Lochner, Stefan (2012) The Economics of Natural Gas Infrastructure Investments - Theory and Model-based Analysis for Europe. PhD thesis, Universität zu Köln.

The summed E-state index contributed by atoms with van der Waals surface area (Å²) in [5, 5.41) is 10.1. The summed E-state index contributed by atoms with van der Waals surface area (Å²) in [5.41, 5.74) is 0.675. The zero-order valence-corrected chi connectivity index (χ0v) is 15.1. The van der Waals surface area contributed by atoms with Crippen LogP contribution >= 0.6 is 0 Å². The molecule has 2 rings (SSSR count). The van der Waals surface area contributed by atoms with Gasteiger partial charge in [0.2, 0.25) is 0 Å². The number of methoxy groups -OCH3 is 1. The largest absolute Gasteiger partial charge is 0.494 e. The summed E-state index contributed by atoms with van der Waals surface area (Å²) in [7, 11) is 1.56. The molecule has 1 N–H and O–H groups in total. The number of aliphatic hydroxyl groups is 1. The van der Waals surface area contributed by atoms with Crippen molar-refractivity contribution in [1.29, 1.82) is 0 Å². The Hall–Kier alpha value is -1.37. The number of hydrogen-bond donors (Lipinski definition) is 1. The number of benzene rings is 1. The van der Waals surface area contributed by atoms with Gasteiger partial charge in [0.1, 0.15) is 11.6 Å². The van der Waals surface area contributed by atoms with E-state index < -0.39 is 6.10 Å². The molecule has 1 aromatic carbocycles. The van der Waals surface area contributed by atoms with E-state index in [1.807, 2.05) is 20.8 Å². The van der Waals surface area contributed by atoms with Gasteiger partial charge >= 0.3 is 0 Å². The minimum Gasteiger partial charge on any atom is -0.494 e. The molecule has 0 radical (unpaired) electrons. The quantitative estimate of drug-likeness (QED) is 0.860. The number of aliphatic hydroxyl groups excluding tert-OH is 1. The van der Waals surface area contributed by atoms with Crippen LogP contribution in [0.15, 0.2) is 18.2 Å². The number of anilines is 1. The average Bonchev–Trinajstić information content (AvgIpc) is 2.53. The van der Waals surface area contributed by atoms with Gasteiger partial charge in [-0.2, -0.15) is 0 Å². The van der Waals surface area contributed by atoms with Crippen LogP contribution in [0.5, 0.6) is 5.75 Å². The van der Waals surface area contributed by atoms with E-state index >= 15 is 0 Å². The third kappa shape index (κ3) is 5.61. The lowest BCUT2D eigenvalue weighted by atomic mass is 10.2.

Changing supply structures, security of supply threats and efforts to eliminate bottlenecks and increase competition in the European gas market potentially warrant infrastructure investments. However, which investments are actually efficient is unclear. From a theoretical perspective, concepts from other sectors regarding the estimation of congestion cost and efficient investment can be applied - with some extensions - to natural gas markets. Investigations in a simple analytical framework, thereby, show that congestion does not necessarily imply that investment is efficient, and that there are multiple interdependencies between investments in different infrastructure elements (pipeline grid, gas storage, import terminals for liquefied natural gas (LNG)) which need to be considered in an applied analysis. Such interdependencies strengthen the case for a model-based analysis. An optimization model minimizing costs can illustrate the first-best solution with respect to investments in natural gas infrastructure; gas market characteristics such as temperature-dependent stochasticity of demand or the lumpiness of investments can be included. Scenario analyses help to show the effects of changing the underlying model presumption. Hence, results are projections subject to data and model assumption - and not forecasts. However, as they depict the optimal, cost-minimizing outcome, results provide a guideline to policymakers and regulators regarding the desirable market outcome. A stochastic mixed-integer dispatch and investment model for the European natural gas infrastructure is developed as an optimization model taking the theoretical inter-dependencies into account. It is based on an extensive infrastructure database including long-distance transmission pipelines, LNG terminals and gas storage sites with a high level of spatial granularity. It is parameterized with assumptions on supply and demand developments as well as empirically derived infrastructure extension costs to perform model simulations of the European gas market until 2025. In the framework of the conservative demand forecast of the European Commission, efficient infrastructure expansion (starting from the 2010 infrastructure with all projects under construction being completed) is limited. The constant demand in combination with the newly created import capacities on the LNG (UK, Spain) and pipeline (Nord Stream, Medgaz) side means the gas infrastructure is well equipped to deal with declining European production. The reduction of flexibility provided by domestic production is compensated by flexible LNG imports if the global LNG market remains well supplied. Further scenario analyses illustrate the effects of changing the presumptions on supply and demand: A low LNG price does not increase LNG investments significantly, but reduces the requirements for pipeline investments in Europe, especially in East to West direction on the continent. An assumed decline in the flexibility of LNG imports in Europe, conversely, would greatly reduces efficient LNG capacity additions as the option to flexibly import natural gas is one of the favorable characteristics of such facilities. Consequently, investments in natural gas storage would have to increase substantially to provide flexibility through a different technology. This is also true if flexible LNG is replaced by either additional gas volumes imported via long-distance transmission pipelines from the Caspian region or if it is substituted by gas production from unconventional sources in Europe. Rising demand, intuitively, requires additional investments. The simulation of security of supply emergency scenarios demonstrates that redundant infrastructure capacities and gas stocks in excess of the volumes required to balance supply and demand can be efficient - even if the emergency probability is low. Modeling a one-month disruption of Russian transits via Ukraine and Belarus in 2020 shows that the infrastructure is rather resilient against such a threat. Reasons are alternative routes such as Nord Stream and the infrastructure investments made in the aftermath of the 2009 Ukraine transit disruption. Only limited additional investment in interconnection capacities between countries in Eastern Europe are found to be efficient. However, it also becomes evident that, with an emergency probability as low as two percent, it is efficient to stock up to 10 billion cubic meter of natural gas additionally in European gas storage facilities. Conversely, the infrastructure is found to be less resilient regarding a prolonged supply stop from North Africa as seen for Libya since February 2011. Italy would be affected particularly from a combined export disruption in Libya and Algeria, making significant investments in interconnections with Central and Northern Europe efficient. Additionally, further LNG import capacities would also be efficient to mitigate the consequences of a North African pipeline export stop. These investments in redundant import capacities become more efficient the higher the probability of the emergency. The analysis yields implications for natural gas infrastructure investments. With respect to the general results, it is illustrated how developments in one region (unconventional gas production, a new import corridor from the Caspian region) have significant implications for investments in geographically separated markets. The efficiency of investments in additional storage capacity is greatly affected by developments in the global LNG market and the composition of the European supply mix. Investments in redundant capacity to enhance security of supply are also found to be beneficial even if the probability of the respective emergency is low. However, it is also shown that a detailed analysis is required to identify specific, means-tested investment options - universal infrastructure standards may be of limited value. Furthermore, investments benefiting one region may efficiently take place outside the borders of that region. Important questions for further research, then, are (i) how these efficient investments can be incentivized through a regulatory framework and (ii) who bears their costs, which implicitly includes the question whether or not short-term security of supply is a public good. Regarding the applied analysis, further work may also target an improved modeling of interdependencies of the infrastructure system with natural gas consumption in the power and industry sectors (demand side management).